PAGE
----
What seemed like a normal summer rain shower in the Detroit suburbs steadily and ferociously became something more. On Aug. 11, the storm front dropped hour after hour of torrential rain on the area, overpowering the city’s pumping system and leading to sewage floods in thousands of homes.
“On the whole, Michigan residents don’t get too excited about flooded basements,” said Chaplain Judy Tefft of the Billy Graham Rapid Response Team, herself a resident of the state. “They just assume that you get the water out–or the water goes away–and then you clean out your basement and move on.”
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But this storm was different, something that many had never before experienced.
“We’ve heard some people say that it’s the worst in their lifetime, they couldn’t remember anything like that,” said Judy’s husband, Bob. “It came so fast. I think it was because of the speed of the storm.”
As the sewage water has receded or been pumped out, the reality of the situation has begun to sink in, particularly for those who were already struggling to make ends meet in the first place.
Just off Detroit’s 8 Mile Road, Walter and Marilyn Jones are one of the families who realized this hard fact. A couple who has spent their whole married life giving to those around them, found themselves suddenly in need.
Standing on her front porch, surrounded by photos of many of the 38 foster kids they’ve taken in over the years, Marilyn recounted the storm.
“I was in the kitchen washing dishes, and I noticed how heavy the rain was,” she said. “Never did it cross my mind that it would lead to anything like this because to me it was just a normal, heavy rainstorm.”
Marilyn heard her treadmill start all by itself in her basement, and when she went to investigate she was devastated by what she saw.
“When I opened the door and walked down the stairs, I think I really did panic because I’d never seen such a large amount of water inside my home,” she said. “It was like 14 or 15 inches.”
Though the water receded the next day, she began to experience stomach and lung problems, which forced them to a hotel so she could recuperate. After the disappointment of being turned down by—or not being able to afford—the three companies that she had contacted for help, God had a divine appointment set for her and Walter.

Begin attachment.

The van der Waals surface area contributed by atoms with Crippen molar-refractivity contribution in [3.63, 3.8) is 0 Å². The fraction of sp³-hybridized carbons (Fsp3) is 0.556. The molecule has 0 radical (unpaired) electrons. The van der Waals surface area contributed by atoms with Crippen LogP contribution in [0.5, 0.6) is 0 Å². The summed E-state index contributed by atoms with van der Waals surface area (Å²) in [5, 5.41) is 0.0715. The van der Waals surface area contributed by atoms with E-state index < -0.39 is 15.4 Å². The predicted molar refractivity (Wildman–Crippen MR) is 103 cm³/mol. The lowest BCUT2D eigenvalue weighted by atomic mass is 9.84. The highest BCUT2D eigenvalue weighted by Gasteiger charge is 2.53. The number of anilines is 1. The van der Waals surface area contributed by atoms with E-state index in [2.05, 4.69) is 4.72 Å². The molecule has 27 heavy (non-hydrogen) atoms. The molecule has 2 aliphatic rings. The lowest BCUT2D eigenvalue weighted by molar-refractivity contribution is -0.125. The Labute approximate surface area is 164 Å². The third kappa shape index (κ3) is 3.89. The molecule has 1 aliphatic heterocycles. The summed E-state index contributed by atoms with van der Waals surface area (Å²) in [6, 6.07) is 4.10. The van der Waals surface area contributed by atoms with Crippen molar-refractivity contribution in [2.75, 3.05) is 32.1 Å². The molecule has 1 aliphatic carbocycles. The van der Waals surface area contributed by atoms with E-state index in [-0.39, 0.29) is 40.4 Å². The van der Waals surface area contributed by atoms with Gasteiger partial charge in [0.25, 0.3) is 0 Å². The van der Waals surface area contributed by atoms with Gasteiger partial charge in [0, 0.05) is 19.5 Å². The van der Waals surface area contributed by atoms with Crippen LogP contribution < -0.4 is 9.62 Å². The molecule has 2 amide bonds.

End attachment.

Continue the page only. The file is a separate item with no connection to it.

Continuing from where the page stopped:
It was in the lobby of the hotel that they met a chaplain with the Billy Graham Rapid Response Team who worked with them in getting the help they desperately needed from Samaritan’s Purse. “We’ve been rejoicing ever since.”
As for all of the possessions—the things in the basement that can no longer be used even though they may look okay— Marilyn is at peace.
“The Lord had already been telling me over the years to get rid of some stuff. Give, give, give away. And I was giving away things, but I wasn’t giving away as much as I could have been or should have been,” said Marilyn, who is known to buy peaches and walk up and down the street, giving fruit to her neighbors.
“The Lord had already put that on my mind, so when I started losing stuff it didn’t bother me that much. It really didn’t. One of the things that I thought was, well, the Lord had already told me to give stuff away. I should have done it.”
Chaplains are asking for continued prayer for the Jones family and the thousands of others who are struggling through this disaster.
“Pray that God would meet their needs,” said Al New, deployment manager for the Billy Graham Rapid Response Team. “As the chaplains go out and come alongside, pray for the chaplains as well, that they’ll have the right things to say, and that they’ll love on these people and show them that there is hope through Jesus Christ.”